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Samaritan Text

Samaritan and the Samaritan Torah

The Samaritan Pentateuch is a version of the Pentateuch or Torah (the first five books of the Hebrew Bible) that is used by the Samaritans.

Scholars consult the Samaritan Pentateuch when trying to determine the meaning of text of the original Pentateuch and to trace the development of text-families. Scrolls among the Dead Sea scrolls have been identified as proto-Samaritan Pentateuch text-type.[1]

Samaritan practices are based on their version of the Five Books of Moses, which is slightly different from the Jewish or Christian texts. Some differences are minor, such as the ages of different people mentioned in bibliography, while others are major, such as the commandment to be monogamous which appears in the Samaritan text. (cf Lev 18:18)

There is a special importance in the Abishua Scroll, which is used in the Samaritan synagogue of Nablus, and was allegedly penned by Abisha, great-grandson of Aaron, the brother of Moses thirteen years after the entry into the land of Israel under the leadership of Joshua, son of Nun.


Samaritans claim that they are descended from the northern Israelite kingdom of Israel. There was a political division between the southern kingdom of Judah and northern kingdom of Israel, which took place during David and Solomon kingdom. They maintain that the northern kingdom, the capital of which was Samaria, never joined the kingdom of David and Solomon. Eventually the northern kingdom was conquered by the Assyrians, and the southern by the Babylonians.

Today's Samaritans are the remnants of those who were not exiled from the land during the Assyrian period, and continuously practiced the ancient religion of Moses and passed it down even in the most difficult oppressed times.

Samaritans do not accept the oral law of the Jews (from southern kingdom), namely the Talmud that Jews practiced after their return from the Babylonian exile (before destruction of the Second Temple). They use their own oral law, which has been practiced over the generations; and which they believe is the original practice that Moses taught the children of Israel at Mount Sinai assembly. There have been numerous wars between Jews and Samaritans in history.

Differences with the Masoretic text

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The Samaritan Pentateuch is written in the Samaritan alphabet, which differs from the Hebrew alphabet, and was the form in general use before the Babylonian captivity. There are other peculiarities in the writing.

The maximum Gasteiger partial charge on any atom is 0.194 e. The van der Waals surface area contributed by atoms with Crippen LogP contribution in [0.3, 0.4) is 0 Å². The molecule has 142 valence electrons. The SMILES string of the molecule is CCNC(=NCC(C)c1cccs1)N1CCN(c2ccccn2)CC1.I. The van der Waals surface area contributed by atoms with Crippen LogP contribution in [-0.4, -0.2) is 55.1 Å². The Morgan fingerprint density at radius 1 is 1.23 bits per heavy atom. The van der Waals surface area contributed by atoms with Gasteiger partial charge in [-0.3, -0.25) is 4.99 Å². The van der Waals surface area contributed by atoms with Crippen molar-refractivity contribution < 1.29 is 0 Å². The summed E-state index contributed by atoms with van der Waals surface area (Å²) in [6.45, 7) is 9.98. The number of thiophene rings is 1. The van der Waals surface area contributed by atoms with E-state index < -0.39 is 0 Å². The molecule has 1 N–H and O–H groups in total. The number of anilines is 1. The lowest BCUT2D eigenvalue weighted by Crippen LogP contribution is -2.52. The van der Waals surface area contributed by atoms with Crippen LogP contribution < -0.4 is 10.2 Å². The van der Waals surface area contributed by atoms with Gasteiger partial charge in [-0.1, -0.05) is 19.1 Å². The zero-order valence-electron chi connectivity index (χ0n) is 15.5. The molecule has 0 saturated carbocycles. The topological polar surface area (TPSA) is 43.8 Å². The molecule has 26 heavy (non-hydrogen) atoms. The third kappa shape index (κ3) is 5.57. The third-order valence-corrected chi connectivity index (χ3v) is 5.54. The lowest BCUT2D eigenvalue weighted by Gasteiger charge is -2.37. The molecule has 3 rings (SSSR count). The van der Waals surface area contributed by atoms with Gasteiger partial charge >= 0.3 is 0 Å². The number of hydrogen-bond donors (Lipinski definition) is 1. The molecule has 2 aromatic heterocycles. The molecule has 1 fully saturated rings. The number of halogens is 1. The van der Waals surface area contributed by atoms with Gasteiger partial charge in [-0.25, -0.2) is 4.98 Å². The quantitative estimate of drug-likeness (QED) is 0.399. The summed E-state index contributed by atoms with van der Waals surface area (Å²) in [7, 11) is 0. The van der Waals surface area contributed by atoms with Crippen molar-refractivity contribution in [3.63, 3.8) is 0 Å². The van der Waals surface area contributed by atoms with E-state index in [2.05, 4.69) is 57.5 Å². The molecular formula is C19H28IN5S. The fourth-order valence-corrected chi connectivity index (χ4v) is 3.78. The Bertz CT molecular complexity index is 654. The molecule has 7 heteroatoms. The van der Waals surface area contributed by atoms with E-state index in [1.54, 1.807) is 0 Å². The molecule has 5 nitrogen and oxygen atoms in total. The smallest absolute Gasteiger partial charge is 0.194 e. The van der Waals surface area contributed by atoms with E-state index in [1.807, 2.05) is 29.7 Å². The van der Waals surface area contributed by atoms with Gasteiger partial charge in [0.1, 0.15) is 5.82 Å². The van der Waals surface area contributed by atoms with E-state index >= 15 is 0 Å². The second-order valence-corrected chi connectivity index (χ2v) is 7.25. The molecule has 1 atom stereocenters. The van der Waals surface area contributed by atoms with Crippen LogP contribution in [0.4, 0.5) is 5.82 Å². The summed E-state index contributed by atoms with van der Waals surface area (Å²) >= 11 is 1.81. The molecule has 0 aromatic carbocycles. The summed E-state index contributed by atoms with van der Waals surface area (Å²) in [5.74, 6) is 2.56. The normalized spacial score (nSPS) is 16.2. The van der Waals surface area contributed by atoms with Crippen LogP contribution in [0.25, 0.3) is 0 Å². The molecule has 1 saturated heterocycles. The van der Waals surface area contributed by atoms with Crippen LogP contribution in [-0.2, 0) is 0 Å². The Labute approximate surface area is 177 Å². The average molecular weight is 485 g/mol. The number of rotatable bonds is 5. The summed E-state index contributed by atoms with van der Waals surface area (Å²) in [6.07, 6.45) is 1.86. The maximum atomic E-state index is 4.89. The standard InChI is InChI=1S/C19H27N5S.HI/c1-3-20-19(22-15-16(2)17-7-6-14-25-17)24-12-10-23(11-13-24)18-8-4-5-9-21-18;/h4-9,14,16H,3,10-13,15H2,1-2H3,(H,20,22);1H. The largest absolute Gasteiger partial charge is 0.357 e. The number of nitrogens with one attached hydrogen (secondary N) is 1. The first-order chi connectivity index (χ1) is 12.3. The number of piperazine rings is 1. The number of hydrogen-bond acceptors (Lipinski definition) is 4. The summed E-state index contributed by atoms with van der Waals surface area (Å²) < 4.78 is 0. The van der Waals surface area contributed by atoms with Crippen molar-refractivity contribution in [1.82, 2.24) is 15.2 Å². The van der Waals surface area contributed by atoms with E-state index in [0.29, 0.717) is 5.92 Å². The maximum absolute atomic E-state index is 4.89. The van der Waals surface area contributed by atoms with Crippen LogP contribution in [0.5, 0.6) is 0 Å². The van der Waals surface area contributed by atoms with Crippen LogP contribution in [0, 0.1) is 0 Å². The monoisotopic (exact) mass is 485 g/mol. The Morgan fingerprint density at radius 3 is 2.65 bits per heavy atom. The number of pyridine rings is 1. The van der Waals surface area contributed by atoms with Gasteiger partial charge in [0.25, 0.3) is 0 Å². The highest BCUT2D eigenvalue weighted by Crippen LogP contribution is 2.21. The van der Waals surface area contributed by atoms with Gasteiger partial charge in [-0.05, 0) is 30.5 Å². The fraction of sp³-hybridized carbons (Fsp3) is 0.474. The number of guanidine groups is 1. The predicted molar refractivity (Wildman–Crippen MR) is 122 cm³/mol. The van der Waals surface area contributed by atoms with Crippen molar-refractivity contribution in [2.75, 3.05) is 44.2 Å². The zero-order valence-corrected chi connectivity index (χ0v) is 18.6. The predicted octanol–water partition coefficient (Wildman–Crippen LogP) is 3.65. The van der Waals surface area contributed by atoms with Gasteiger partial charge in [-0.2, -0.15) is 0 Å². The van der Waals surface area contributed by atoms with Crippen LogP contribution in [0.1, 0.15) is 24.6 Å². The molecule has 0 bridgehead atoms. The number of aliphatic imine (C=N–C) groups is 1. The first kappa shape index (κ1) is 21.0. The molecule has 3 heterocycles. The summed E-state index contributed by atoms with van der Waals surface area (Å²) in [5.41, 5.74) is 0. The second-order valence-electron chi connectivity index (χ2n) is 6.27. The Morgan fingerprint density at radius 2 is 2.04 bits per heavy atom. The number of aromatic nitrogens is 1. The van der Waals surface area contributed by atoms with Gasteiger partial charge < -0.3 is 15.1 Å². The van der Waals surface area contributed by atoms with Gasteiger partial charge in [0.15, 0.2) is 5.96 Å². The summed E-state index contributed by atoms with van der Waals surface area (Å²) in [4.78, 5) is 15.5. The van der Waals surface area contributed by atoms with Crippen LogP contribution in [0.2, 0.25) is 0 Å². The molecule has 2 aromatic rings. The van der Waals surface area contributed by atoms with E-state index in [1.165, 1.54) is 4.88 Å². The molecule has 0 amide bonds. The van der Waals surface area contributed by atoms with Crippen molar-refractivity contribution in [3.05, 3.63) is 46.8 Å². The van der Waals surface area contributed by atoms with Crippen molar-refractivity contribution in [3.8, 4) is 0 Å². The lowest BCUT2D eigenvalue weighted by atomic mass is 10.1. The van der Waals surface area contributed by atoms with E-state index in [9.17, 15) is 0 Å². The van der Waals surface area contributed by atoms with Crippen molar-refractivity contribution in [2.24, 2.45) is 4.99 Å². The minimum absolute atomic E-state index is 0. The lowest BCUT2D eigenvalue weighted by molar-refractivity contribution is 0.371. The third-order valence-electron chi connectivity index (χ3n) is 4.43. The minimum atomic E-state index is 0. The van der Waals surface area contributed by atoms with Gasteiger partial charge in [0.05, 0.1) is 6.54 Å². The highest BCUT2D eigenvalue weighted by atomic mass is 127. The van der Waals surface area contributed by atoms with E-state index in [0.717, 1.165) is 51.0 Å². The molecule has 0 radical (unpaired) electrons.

It is claimed that there are significant differences between the Hebrew and the Samaritan versions in the readings of many sentences. In about two thousand out of the six thousand instances in which the Samaritan and the Jewish texts (Masoretic text) differ, the Septuagint (LXX) agrees with the Samaritan. For example, Exodus 12:40 in the Samaritan and the LXX reads:

"Now the sojourning of the children of Israel and of their fathers which they had dwelt in the land of Canaan and in Egypt was four hundred and thirty years."

In the Masoretic text, the passage reads:

"Now the sojourning of the children of Israel, who dwelt in Egypt, was four hundred and thirty years." (Exodus 12:40)

The Samaritan version of the Ten Commandments commands them to build the altar on Mount Gerizim, which would be the site at which all sacrifices should be offered. [2]

Wider interest in the Samaritan Pentateuch commenced in 1616, when the well-known traveler Pietro della Valle brought from Damascus a copy of the text. Since then many copies have come to Europe and America. In 1645, an edited copy of the text was published in the Le Jay's (Paris) Polyglot by Jean Morin, a Jesuit-convert from Calvinism to Catholicism, who believed (without actual scholarly support) that the Septuagint and the Samaritan texts were superior to the Hebrew Masoretic text. It was republished again in Walton's Polyglot in 1657.

Scholarly evaluation of the Samaritan Pentateuch has changed after the discovery of the Dead Sea Scrolls, some manuscripts of which display a text that corresponds closely to that of the Samaritan Pentateuch. This shows that, apart from the clearly Samaritan references to the worship of God on Mount Gerizim, the distinction at that date between the Samaritan and non-Samaritan versions was not as clear-cut as previously thought.

The first English translation of the Samaritan text is expected to be published by late 2008 by Benyamim Tsedaka, an active member of the Samaritan community.

See also


  1. The Canon Debate, McDonald & Sanders editors, 2002, chapter 6: Questions of Canon through the Dead Sea Scrolls by James C. VanderKam, page 94, citing private communication with Emanuel Tov on biblical manuscripts: Qumran scribe type c.25%, proto-Masoretic Text c. 40%, pre-Samaritan texts c.5%, texts close to the Hebrew model for the Septuagint c.5% and nonaligned c.25%.
  2. Overview of the Differences Between the Jewish and Samaritan Versions of the Pentateuch

External links

This entry incorporates text from the public domain Easton's Bible Dictionary, originally published in 1897.